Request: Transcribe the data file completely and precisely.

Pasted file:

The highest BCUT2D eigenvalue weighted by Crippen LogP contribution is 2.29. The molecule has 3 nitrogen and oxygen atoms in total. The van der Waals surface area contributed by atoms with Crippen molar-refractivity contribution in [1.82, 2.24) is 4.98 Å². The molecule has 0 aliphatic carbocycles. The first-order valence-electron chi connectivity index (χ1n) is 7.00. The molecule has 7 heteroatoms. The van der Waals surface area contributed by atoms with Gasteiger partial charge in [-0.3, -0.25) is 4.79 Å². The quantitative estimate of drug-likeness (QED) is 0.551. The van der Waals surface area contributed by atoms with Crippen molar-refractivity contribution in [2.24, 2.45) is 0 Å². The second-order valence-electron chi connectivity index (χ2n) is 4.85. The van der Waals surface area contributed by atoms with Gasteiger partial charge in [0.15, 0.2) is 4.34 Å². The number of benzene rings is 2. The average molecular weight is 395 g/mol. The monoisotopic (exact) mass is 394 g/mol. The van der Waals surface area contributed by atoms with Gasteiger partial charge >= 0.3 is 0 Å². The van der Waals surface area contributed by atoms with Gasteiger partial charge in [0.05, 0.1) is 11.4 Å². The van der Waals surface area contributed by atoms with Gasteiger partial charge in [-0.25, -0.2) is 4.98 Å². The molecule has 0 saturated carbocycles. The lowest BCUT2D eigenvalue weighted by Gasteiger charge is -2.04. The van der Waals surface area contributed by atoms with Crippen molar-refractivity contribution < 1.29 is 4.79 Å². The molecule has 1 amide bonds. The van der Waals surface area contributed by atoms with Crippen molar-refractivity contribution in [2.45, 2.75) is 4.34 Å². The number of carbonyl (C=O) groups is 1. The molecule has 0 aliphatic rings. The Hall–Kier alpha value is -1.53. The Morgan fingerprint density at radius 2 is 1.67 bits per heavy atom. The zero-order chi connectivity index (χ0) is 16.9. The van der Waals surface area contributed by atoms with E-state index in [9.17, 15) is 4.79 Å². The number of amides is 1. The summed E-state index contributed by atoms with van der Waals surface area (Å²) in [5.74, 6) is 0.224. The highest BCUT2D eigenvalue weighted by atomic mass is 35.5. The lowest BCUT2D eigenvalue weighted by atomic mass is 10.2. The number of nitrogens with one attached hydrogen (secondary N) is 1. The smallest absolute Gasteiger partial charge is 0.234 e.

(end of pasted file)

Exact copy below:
The highest BCUT2D eigenvalue weighted by Crippen LogP contribution is 2.29. The molecule has 3 nitrogen and oxygen atoms in total. The van der Waals surface area contributed by atoms with Crippen molar-refractivity contribution in [1.82, 2.24) is 4.98 Å². The molecule has 0 aliphatic carbocycles. The first-order valence-electron chi connectivity index (χ1n) is 7.00. The molecule has 7 heteroatoms. The van der Waals surface area contributed by atoms with Gasteiger partial charge in [-0.3, -0.25) is 4.79 Å². The quantitative estimate of drug-likeness (QED) is 0.551. The van der Waals surface area contributed by atoms with Crippen molar-refractivity contribution in [2.24, 2.45) is 0 Å². The second-order valence-electron chi connectivity index (χ2n) is 4.85. The van der Waals surface area contributed by atoms with Gasteiger partial charge in [0.15, 0.2) is 4.34 Å². The number of benzene rings is 2. The average molecular weight is 395 g/mol. The monoisotopic (exact) mass is 394 g/mol. The van der Waals surface area contributed by atoms with Gasteiger partial charge >= 0.3 is 0 Å². The van der Waals surface area contributed by atoms with Gasteiger partial charge in [0.05, 0.1) is 11.4 Å². The van der Waals surface area contributed by atoms with Gasteiger partial charge in [-0.25, -0.2) is 4.98 Å². The molecule has 0 saturated carbocycles. The lowest BCUT2D eigenvalue weighted by Gasteiger charge is -2.04. The van der Waals surface area contributed by atoms with Crippen molar-refractivity contribution < 1.29 is 4.79 Å². The molecule has 1 amide bonds. The van der Waals surface area contributed by atoms with Crippen molar-refractivity contribution in [2.45, 2.75) is 4.34 Å². The number of carbonyl (C=O) groups is 1. The molecule has 0 aliphatic rings. The Hall–Kier alpha value is -1.53. The Morgan fingerprint density at radius 2 is 1.67 bits per heavy atom. The zero-order chi connectivity index (χ0) is 16.9. The van der Waals surface area contributed by atoms with E-state index in [9.17, 15) is 4.79 Å². The number of amides is 1. The summed E-state index contributed by atoms with van der Waals surface area (Å²) in [5.74, 6) is 0.224. The highest BCUT2D eigenvalue weighted by atomic mass is 35.5. The lowest BCUT2D eigenvalue weighted by atomic mass is 10.2. The number of nitrogens with one attached hydrogen (secondary N) is 1. The smallest absolute Gasteiger partial charge is 0.234 e.